The garden’s unusual band of acid soil, in this otherwise predominantly alkaline area, provides the opportunity to cultivate plants such as rhododendrons, camellias, and magnolias, which would not ordinarily thrive in this location.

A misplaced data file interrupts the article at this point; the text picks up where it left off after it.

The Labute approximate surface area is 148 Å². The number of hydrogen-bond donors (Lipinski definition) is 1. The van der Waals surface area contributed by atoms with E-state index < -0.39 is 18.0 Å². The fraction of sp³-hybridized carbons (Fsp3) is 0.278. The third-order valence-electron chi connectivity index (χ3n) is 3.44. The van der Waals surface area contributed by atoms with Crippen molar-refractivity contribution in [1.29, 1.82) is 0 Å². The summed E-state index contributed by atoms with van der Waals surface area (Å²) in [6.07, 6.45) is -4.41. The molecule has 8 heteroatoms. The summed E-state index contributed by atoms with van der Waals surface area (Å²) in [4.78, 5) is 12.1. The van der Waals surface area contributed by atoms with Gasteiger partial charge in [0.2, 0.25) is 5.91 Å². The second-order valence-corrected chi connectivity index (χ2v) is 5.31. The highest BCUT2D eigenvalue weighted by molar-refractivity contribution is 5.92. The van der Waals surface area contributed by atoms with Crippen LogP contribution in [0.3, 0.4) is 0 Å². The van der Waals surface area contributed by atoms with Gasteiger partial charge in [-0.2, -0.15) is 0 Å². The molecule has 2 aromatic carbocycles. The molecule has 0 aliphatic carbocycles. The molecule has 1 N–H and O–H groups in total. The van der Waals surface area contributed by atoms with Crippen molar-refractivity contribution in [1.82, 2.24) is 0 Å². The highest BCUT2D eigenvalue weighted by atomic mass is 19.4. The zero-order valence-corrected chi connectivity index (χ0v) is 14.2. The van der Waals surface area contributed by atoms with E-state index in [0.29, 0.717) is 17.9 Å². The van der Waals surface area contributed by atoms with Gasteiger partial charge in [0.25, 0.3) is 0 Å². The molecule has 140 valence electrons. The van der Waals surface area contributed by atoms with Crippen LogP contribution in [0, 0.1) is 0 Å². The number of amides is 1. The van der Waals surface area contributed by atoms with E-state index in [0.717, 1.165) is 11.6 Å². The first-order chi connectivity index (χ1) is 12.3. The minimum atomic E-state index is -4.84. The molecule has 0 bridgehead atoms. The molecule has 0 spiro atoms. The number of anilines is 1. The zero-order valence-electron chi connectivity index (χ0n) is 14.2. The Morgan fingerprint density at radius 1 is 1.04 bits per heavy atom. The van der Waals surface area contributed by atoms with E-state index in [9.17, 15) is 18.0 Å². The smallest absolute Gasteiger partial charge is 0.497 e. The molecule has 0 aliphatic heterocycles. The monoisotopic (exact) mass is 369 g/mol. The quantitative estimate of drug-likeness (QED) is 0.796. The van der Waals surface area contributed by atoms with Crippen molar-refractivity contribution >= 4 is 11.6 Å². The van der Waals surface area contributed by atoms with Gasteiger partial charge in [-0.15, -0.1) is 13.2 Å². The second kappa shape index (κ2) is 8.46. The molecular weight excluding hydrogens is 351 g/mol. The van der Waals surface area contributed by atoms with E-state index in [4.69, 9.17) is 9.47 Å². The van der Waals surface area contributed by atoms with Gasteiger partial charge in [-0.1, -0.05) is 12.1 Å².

Carpets of named snowdrops in February run into wonderful spring bulbs and the garden’s 800m long Scilla ‘stream’, as the garden jumps into life. Some 100 magnolias follow and are later joined by the first flush of new leaves, rhododendrons and azaleas. In the summer, over 300 roses and 150 lilies emerge, including Lilium ‘Evenley Jane’, which was developed and propagated on site. As the season slows down, a wonderful display of autumn colours can be seen in the leaf, bark, seeds and berries of the garden’s plant collection, ranging from beautiful rustic oranges and fiery reds to greens, gold and brown. Collections of particular note in the garden include oak, pear, apple, maple and what is possibly the largest collection of euonymus in Europe. These sit alongside hardy bulb collections including lilies, spanning all hybrid types, scillas and snowdrops.